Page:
Published in Chicago " THE HIGHLANDER "
could be of interest rto members
From "THE HIGHLANDER" published in Chicago. The Perth County Pioneers
source: Archie McKerracher
John Campbell, second Marquis of Breadalbane, was a man of
austere countenance and commanding presence. He succeeded to
the Marquisate in 1834, aged 38, and was inordinately proud of
his ancestry and his exalted rank. Amongst his many other titles
he was also fifth Earl of Breadalbane and Holland; Lord
Glenorchy, Benderloch, Ormelie and Wick; Viscount Tay and
Pentland; Baronet of Glenorchy and Nova Scotia; and 15th laird
of Glenorchy. His Gaelic patrynornic was Mhic Chailean mhic
Dhonnachaidh and he was second only to the Duke of Argyll as
Chief of all the Campbells. His ancestors had put together an
estate of almost half a million acres in Perthshire and Argyll,
by fair means and foul, and in 1834 the second Marquis could
ride fifty miles north and south, and a hundred miles east to
west, without leaving his land.
But by 1834 the Breadalbane estates had become greatly
overpopulated. There were 3500 people living on the north and
south shores of Loch Tay in Perthshire who had between them 2000
head of cattle, 600 horses, 500 unbroken horses, 6000 sheep and
400 goats. The poor soil could not support so many and there was
The first Marquis of Breadalbane had recruited 1600 men from
his estates into a Fencible Regiment for the Napoleonic Wars.
When the men returned home he divided farms into smaller units
to give the veterans land, whether or not they were due to inherit
as eldest sons. This well-meaning deed caused even worse poverty as
the plots became uneconomic in size.
His son, the second Marquis, listened to the fashionable
liberals of the day who said that poverty stricken Highlanders
should be removed from their miserable existence, and settled
elsewhere. The younger sons of Highlanders had always had to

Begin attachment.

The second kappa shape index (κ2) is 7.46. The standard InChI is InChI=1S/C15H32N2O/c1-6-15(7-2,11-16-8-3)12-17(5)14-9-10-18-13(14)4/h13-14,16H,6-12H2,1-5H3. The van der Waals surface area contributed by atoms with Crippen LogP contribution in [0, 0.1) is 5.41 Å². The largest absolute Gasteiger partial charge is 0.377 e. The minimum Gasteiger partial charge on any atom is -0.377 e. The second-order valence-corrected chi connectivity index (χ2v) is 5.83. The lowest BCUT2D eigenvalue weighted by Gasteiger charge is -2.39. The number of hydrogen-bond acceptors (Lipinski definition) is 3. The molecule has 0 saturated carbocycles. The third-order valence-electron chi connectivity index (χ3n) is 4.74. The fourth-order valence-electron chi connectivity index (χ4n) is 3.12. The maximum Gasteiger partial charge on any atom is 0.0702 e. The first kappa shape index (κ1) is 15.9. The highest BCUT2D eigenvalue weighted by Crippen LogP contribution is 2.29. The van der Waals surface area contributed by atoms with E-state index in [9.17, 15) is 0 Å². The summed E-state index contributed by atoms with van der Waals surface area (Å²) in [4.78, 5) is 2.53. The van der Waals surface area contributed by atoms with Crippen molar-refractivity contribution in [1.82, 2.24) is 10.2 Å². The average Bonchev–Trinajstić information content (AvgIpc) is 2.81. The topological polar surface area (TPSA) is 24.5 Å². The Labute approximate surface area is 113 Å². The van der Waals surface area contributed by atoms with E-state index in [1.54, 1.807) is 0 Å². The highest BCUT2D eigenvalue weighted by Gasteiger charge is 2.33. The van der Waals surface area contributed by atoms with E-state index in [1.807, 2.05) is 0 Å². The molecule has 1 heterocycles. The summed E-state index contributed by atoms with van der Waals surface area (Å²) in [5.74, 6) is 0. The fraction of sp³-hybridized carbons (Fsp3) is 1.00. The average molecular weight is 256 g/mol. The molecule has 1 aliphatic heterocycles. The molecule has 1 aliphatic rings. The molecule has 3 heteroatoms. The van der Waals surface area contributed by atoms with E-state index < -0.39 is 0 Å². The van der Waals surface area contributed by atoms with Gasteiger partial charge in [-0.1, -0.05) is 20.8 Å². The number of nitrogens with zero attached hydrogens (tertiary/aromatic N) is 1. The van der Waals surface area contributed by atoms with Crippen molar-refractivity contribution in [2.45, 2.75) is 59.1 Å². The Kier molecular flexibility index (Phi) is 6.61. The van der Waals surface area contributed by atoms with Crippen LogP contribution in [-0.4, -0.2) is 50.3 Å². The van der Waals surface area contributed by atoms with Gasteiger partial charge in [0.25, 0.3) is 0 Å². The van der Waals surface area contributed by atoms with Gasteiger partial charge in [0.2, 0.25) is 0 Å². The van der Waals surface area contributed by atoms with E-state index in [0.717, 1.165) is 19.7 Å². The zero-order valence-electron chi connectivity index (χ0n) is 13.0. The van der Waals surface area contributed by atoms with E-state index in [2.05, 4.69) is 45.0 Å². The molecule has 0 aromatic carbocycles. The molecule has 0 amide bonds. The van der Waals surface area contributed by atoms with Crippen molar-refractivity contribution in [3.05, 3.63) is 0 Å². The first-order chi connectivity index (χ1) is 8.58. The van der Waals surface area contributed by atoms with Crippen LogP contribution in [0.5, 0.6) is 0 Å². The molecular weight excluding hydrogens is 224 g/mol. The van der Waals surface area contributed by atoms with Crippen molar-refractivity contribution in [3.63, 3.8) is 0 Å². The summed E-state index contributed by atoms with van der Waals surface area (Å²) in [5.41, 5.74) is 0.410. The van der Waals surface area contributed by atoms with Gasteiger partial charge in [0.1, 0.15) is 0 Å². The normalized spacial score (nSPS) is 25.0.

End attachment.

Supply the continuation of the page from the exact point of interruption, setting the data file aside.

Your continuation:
leave home to seek their fortune elsewhere because the land
could not support them. The terrible mistake of the new policy
was to remove an entire stock of people and replace them with
sheep, which were more profitable.
On the advice of his factor the second Marquis evicted fourteen
families from Rhynachuilg, twelve from Edramuckie, thirteen from
Kiltyrie, nine from Cloichran, and nineteen from the farm of
Acharn, all places lying at the west end of Loch Tay. The farm
walls were levelled and the fields between turned into grazing
for blackface sheep imported from the Borders.
Next to go was the entire population of Glenquaich, a lovely heather
clad glen running inland from Loch Tay to the hamlet of Amulree, and
where over 500 people lived. The evictions were carried out before
the houses were set alight. The people decided to emigrate to Canada,
and in particular to an untamed area of Ontario owned by the Canada
Land Company. Eight or nine families had arrived here voluntarily in
the summer of 1832 after a voyage lasting three months. Amongst
these was John Crerar from Amulree who was older than the
average immigrant. He was a tall, well built man who had been
factor on the Shian estate in Glenquaich, and also a whisky
smuggler, running distilled spirit from illicit stills in the
glens to the towns. The excisemen were closing in and John Crerar
emigrated to Ontario to avoid arrest. Here he found
employment constructing the Twentieth Line Road into an untamed
region of 44,000 acres known as the North Easthope Concession,
in south Ontario. This was named after Sir John Easthope, a
director of the Canada Land Company and had first been surveyed
just three years before in 1829.
The road began at Bell's Corner, named after David Bell from
Dumfries who was the first to settle here in June 1832, and was
driven in through dense forest and brush. An area was cleared
for farming and Crerar named the first settlement 'Amulree'
after his old home in Scotland. Indeed, the central part of
North Easthope is hilly and closely resembles Perthshire. In his
first winter here John Crerar lived in a log shanty, with a roof
only half covered, and with beds made from the branches of
trees. He eventually settled on Lot 21, Concession 3, Twentieth
Line Road, North Easthope along with his two sons and two
daughters. His wife had died of cholera during the journey and
many of the Perthshire Pioneers died of the disease, dying by the